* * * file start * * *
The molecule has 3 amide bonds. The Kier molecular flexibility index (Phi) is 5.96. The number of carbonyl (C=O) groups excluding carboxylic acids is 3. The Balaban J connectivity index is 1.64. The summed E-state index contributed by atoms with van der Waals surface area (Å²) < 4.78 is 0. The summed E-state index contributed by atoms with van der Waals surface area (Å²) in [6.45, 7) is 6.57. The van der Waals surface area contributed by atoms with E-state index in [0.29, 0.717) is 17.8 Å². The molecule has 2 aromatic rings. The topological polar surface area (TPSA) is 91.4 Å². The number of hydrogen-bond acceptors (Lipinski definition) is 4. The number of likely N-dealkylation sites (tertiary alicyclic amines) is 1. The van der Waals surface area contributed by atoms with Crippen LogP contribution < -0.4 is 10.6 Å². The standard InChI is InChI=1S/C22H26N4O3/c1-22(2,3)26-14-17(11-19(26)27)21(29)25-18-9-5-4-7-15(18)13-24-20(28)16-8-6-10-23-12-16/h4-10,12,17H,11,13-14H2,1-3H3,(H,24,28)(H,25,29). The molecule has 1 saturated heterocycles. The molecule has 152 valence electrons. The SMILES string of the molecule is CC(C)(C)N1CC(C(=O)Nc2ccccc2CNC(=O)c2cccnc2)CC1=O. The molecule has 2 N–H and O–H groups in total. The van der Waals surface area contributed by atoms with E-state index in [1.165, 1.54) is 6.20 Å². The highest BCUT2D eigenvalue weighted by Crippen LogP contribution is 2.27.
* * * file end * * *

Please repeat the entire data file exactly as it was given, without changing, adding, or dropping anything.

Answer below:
The molecule has 3 amide bonds. The Kier molecular flexibility index (Phi) is 5.96. The number of carbonyl (C=O) groups excluding carboxylic acids is 3. The Balaban J connectivity index is 1.64. The summed E-state index contributed by atoms with van der Waals surface area (Å²) < 4.78 is 0. The summed E-state index contributed by atoms with van der Waals surface area (Å²) in [6.45, 7) is 6.57. The van der Waals surface area contributed by atoms with E-state index in [0.29, 0.717) is 17.8 Å². The molecule has 2 aromatic rings. The topological polar surface area (TPSA) is 91.4 Å². The number of hydrogen-bond acceptors (Lipinski definition) is 4. The number of likely N-dealkylation sites (tertiary alicyclic amines) is 1. The van der Waals surface area contributed by atoms with Crippen LogP contribution < -0.4 is 10.6 Å². The standard InChI is InChI=1S/C22H26N4O3/c1-22(2,3)26-14-17(11-19(26)27)21(29)25-18-9-5-4-7-15(18)13-24-20(28)16-8-6-10-23-12-16/h4-10,12,17H,11,13-14H2,1-3H3,(H,24,28)(H,25,29). The molecule has 1 saturated heterocycles. The molecule has 152 valence electrons. The SMILES string of the molecule is CC(C)(C)N1CC(C(=O)Nc2ccccc2CNC(=O)c2cccnc2)CC1=O. The molecule has 2 N–H and O–H groups in total. The van der Waals surface area contributed by atoms with E-state index in [1.165, 1.54) is 6.20 Å². The highest BCUT2D eigenvalue weighted by Crippen LogP contribution is 2.27.